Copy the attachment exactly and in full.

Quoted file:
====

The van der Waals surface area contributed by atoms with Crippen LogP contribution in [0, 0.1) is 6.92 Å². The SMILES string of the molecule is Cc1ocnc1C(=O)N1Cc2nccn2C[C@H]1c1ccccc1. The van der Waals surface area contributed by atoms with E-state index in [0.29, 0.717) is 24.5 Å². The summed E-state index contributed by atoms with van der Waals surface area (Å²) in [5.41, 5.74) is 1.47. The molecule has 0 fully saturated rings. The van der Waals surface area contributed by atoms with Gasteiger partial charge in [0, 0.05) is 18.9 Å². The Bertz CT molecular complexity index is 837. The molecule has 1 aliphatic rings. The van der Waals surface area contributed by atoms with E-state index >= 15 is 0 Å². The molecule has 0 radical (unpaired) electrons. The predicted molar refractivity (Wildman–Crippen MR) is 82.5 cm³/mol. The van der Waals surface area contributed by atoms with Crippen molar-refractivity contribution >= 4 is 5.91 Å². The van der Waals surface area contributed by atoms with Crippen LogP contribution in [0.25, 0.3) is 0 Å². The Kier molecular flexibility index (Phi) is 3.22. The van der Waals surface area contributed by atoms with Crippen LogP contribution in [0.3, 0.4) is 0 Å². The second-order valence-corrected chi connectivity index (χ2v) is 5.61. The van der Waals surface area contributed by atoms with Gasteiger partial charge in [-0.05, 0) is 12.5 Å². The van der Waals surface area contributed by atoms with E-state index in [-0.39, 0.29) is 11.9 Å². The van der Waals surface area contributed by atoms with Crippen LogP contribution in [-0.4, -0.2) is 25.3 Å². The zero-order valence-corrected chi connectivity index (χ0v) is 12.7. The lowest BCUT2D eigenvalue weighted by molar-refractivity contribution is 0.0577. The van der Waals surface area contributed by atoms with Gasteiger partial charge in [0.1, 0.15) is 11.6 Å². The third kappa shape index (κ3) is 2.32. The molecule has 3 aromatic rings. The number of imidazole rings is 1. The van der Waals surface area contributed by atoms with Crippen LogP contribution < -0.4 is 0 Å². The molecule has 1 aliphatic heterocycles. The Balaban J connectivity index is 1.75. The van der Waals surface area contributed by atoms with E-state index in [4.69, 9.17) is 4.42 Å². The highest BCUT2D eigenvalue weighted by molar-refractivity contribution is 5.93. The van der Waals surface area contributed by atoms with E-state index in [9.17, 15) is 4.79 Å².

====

The van der Waals surface area contributed by atoms with Crippen LogP contribution in [0, 0.1) is 6.92 Å². The SMILES string of the molecule is Cc1ocnc1C(=O)N1Cc2nccn2C[C@H]1c1ccccc1. The van der Waals surface area contributed by atoms with E-state index in [0.29, 0.717) is 24.5 Å². The summed E-state index contributed by atoms with van der Waals surface area (Å²) in [5.41, 5.74) is 1.47. The molecule has 0 fully saturated rings. The van der Waals surface area contributed by atoms with Gasteiger partial charge in [0, 0.05) is 18.9 Å². The Bertz CT molecular complexity index is 837. The molecule has 1 aliphatic rings. The van der Waals surface area contributed by atoms with E-state index >= 15 is 0 Å². The molecule has 0 radical (unpaired) electrons. The predicted molar refractivity (Wildman–Crippen MR) is 82.5 cm³/mol. The van der Waals surface area contributed by atoms with Crippen molar-refractivity contribution >= 4 is 5.91 Å². The van der Waals surface area contributed by atoms with Crippen LogP contribution in [0.25, 0.3) is 0 Å². The Kier molecular flexibility index (Phi) is 3.22. The van der Waals surface area contributed by atoms with Crippen LogP contribution in [0.3, 0.4) is 0 Å². The second-order valence-corrected chi connectivity index (χ2v) is 5.61. The van der Waals surface area contributed by atoms with Gasteiger partial charge in [-0.05, 0) is 12.5 Å². The van der Waals surface area contributed by atoms with E-state index in [-0.39, 0.29) is 11.9 Å². The van der Waals surface area contributed by atoms with Crippen LogP contribution in [-0.4, -0.2) is 25.3 Å². The zero-order valence-corrected chi connectivity index (χ0v) is 12.7. The lowest BCUT2D eigenvalue weighted by molar-refractivity contribution is 0.0577. The van der Waals surface area contributed by atoms with Gasteiger partial charge in [0.1, 0.15) is 11.6 Å². The third kappa shape index (κ3) is 2.32. The molecule has 3 aromatic rings. The number of imidazole rings is 1. The van der Waals surface area contributed by atoms with Crippen LogP contribution < -0.4 is 0 Å². The molecule has 1 aliphatic heterocycles. The Balaban J connectivity index is 1.75. The van der Waals surface area contributed by atoms with E-state index in [4.69, 9.17) is 4.42 Å². The highest BCUT2D eigenvalue weighted by molar-refractivity contribution is 5.93. The van der Waals surface area contributed by atoms with E-state index in [9.17, 15) is 4.79 Å².